Karen Dillon

New York Times best-selling author and speaker

Reviews of books by Karen Dillon

Nonfiction Business
"This game-changing book is filled with compelling real world examples, including from inside Intuit. Jobs Theory has had --and will continue to have ---a profound influence on Intuit’s approach to innovation. It just might change yours, too." --Scott Cook, Co-founder & Chairman of Intuit

How do companies know how to grow? How can they create products that they are sure customers want to buy? Can innovation be more than a game of hit and miss? After years of research, Harvard Business School professor Clayton Christensen and his co-authors have come to one critical conclusion: our long held maxim—that understanding the customer is the crux of innovation—is wrong. Customers don’t buy products or services; they “hire” them to do a job.
"One of the more surprisingly powerful books of personal philosophy of the 21st century."
Forbes


"[A] highly engaging and intensely revealing work... Spiritual without being preachy, this work is especially relevant for young people embarking on their career, but also useful for anyone who wants to live a more meaningful life in accordance with their values."
Publishers Weekly


"The book encapsulates Christensen’s best advice to keep high achievers from being disrupted in their own lives... [P]rovocative but reassuring: Peter Drucker meets Mitch Albom."
Bloomberg Businessweek


"[M]ore genuinely a self-help book than the genre it disparages. Instead of force-feeding readers with orders on how to improve, it aims to give them the tools to set their own course"
Financial Times
"To help people learn how to use office politics to get things done rather than merely suffer as the victim of the machinations of others, Harvard Business Review Press has just published The HBR Guide to Office Politics by Karen Dillon."
Vedomosti


"Office politics might sound a somewhat throwaway knockabout topic for such an esteemed set of guides but as former Harvard Business Review editor Karen Dillon demonstrates, it's deadly serious. Her guide tackles common quandaries, from an over-controlling manager to a bullying colleague, employing real, practical advice rather than pop psychology, and her guidance on effective conflict management techniques is as sound as you'll read anywhere."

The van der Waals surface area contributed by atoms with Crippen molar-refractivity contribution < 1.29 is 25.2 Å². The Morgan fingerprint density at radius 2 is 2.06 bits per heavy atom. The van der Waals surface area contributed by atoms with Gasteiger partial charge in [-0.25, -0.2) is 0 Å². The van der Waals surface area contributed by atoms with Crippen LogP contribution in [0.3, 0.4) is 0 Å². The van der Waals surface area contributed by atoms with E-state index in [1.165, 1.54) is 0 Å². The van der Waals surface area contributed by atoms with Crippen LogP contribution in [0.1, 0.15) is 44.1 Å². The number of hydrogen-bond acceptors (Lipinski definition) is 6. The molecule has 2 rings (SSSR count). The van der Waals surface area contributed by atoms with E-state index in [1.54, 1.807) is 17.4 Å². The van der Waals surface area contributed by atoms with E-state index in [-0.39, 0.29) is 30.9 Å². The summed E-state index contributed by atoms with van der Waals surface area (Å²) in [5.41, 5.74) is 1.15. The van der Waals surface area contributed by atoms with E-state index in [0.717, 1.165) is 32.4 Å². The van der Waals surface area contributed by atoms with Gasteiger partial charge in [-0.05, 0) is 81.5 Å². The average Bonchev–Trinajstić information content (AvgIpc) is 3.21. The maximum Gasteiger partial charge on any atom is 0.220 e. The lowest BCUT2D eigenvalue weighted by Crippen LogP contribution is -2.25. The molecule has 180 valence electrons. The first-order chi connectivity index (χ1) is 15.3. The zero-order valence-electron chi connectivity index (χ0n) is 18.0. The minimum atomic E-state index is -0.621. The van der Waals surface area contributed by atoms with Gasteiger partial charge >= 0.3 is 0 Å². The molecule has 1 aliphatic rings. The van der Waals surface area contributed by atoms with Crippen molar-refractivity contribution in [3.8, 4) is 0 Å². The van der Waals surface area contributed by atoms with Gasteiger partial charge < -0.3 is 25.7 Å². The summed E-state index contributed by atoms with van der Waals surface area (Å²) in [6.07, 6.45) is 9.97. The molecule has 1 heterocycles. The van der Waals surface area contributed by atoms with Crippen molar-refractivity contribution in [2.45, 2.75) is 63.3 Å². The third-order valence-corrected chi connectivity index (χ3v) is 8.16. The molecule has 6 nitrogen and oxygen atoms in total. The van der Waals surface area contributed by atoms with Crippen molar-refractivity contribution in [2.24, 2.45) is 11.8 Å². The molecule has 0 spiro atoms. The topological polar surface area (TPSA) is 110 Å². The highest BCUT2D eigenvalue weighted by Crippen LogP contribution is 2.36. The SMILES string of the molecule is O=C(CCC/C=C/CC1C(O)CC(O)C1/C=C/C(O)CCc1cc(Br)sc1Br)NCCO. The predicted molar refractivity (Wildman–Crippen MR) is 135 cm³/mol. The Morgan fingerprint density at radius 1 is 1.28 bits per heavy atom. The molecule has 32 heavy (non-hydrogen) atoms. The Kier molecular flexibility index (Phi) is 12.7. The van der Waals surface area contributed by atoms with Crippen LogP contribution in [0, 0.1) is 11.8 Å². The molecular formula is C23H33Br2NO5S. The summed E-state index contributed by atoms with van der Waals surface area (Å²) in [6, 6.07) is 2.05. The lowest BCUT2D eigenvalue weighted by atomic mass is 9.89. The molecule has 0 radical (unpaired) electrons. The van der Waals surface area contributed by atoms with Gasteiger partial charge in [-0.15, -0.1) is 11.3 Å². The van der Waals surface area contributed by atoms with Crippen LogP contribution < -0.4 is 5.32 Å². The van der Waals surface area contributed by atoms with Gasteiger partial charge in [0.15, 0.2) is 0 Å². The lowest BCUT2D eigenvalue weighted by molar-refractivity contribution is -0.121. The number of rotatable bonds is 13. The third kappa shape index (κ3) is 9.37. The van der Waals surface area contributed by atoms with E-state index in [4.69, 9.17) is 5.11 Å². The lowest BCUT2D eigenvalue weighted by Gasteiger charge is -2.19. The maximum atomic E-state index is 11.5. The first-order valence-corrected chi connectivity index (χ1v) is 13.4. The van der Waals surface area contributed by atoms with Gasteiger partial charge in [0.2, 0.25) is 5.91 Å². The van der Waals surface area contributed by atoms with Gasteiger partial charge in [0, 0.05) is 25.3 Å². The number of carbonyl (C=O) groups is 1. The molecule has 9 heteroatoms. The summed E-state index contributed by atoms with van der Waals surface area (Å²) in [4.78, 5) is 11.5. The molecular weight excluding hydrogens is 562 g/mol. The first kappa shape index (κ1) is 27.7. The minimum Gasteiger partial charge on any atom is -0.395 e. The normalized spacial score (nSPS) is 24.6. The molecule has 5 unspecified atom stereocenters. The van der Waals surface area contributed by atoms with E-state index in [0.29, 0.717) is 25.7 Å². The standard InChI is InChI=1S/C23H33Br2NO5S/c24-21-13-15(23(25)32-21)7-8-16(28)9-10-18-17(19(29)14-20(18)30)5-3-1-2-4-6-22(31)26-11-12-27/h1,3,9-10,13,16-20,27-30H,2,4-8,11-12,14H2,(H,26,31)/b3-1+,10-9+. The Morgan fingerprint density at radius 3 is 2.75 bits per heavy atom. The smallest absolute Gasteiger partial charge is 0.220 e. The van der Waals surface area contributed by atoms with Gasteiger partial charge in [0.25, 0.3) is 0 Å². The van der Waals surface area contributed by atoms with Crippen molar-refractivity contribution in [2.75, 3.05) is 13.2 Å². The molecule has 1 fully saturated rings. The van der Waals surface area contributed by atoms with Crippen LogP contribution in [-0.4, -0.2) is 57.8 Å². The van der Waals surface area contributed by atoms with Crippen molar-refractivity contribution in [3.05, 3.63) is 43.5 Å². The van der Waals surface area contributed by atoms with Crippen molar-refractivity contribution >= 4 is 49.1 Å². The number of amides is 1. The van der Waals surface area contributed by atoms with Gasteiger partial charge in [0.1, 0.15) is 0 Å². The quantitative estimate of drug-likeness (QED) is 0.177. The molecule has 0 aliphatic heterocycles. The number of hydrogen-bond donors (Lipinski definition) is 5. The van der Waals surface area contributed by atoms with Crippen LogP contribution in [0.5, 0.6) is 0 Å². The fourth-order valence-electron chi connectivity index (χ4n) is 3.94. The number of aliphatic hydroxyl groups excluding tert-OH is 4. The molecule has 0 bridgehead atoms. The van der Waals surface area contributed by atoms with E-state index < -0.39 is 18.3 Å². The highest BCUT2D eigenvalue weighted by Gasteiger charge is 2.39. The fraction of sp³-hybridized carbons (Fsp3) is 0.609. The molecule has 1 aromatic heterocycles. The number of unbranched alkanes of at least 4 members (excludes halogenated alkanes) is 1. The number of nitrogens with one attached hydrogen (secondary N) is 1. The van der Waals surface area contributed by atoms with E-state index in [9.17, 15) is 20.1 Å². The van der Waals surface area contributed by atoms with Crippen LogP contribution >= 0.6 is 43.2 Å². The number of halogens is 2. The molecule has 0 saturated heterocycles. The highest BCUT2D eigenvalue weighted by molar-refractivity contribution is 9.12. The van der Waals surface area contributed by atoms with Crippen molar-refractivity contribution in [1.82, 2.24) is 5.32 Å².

People Management (UK)


"The tagline to HBR Guide to Office Politics is 'Rise above rivalry, Avoid power games, Build better relationships.' It offers dozens of really useful tips to help us do exactly that."
MindTools (mindtools.com)

Books



How do companies know how to grow? How can they create products that they are sure customers want to buy? Can innovation be more than a game of hit and miss?
After years of research, Harvard Business School professor Clayton Christensen and his co-authors have come to one critical conclusion: our long held maxim—that understanding the customer is the crux of innovation—is wrong. Customers don’t buy products or services; they “hire” them to do a job.






From the world’s leading thinker on innovation and New York Times bestselling author of The Innovator’s Dilemma, Clayton M. Christensen and former HBR editor Karen Dillon and James Allworth comes an unconventional book of inspiration and wisdom for achieving a fulfilling life. Christensen’s The Innovator’s Dilemma, notably the only business book that Apple’s Steve Jobs said “deeply influenced” him, is widely recognized as one of the most significant business books ever published. Now, in the tradition of Randy Pausch’s The Last Lecture and Anna Quindlen’s A Short Guide to a Happy Life, How Will You Measure Your Life is with a book of lucid observations and penetrating insights designed to help any reader—student or teacher, mid-career professional or retiree, parent or child—forge their own paths to fulfillment.






Don’t let destructive drama sideline your career.

Every organization has its share of political drama: Personalities clash. Agendas compete. Turf wars erupt. But you need to work productively with your colleagues—even difficult ones—for the good of your organization and your career. How can you do that without compromising your personal values? By acknowledging that power dynamics and unwritten rules exist—and navigating them constructively.

The HBR Guide to Office Politics will help you succeed at work without being a power grabber or a corporate climber. Instead you’ll cultivate a political strategy that’s authentic to you.